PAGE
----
Leading researchers have called this the ‘Decade of Dark Matter,’—the era in which data finally establish the identity of the universe’s unseen matter. As results are released, what will they tell us about our current theoretical models, and the properties of dark matter? What are the plans for new detection experiments? And if no dark matter is found, what then? Are there plans for more refined experiments? Will attention turn to maverick theories that seek to explain observations without invoking dark matter?
Some of the advanced topics to be explored may include: Annual modulation signals for dark matter; reconciling the CoGeNT, DAMA, CDMS and XENON experiments; the ICECUBE and DEEPCORE experiments; possible connections between dark matter and dark energy; modified gravity approaches.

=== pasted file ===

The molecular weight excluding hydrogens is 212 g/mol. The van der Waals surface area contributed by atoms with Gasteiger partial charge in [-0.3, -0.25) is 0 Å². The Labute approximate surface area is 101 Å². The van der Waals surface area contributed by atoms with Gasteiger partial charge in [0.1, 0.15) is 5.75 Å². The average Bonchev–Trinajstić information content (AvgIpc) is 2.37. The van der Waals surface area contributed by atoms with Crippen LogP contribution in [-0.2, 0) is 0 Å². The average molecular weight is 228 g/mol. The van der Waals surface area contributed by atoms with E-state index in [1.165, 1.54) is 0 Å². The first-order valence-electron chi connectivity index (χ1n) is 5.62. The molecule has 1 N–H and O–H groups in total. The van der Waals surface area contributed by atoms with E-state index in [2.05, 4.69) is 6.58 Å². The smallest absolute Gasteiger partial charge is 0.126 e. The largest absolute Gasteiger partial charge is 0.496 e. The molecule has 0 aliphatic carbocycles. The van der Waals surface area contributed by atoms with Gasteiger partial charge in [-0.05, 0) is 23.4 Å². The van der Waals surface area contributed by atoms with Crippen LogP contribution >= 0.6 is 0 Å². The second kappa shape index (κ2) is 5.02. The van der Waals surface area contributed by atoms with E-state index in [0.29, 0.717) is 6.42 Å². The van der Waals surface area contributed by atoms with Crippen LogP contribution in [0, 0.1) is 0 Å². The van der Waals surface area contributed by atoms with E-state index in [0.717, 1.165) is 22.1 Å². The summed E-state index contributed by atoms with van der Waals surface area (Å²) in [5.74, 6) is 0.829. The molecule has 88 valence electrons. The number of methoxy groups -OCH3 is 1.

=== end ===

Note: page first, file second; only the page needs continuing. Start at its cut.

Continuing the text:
World Science Festival Salons are an opportunity for in-depth conversations with world-leading scientists, extending the discussion of the Festival’s flagship public programs at a level appropriate for graduate students, postdocs, faculty and particularly well-informed members of the general public.
David Kestenbaum is a correspondent for NPR, covering science, energy issues and, most recently, the global economy for NPR’s multimedia project Planet Money. David has been a science correspondent for NPR since 1999. He came to journalism the usual way—by getting a Ph.D. in physics first.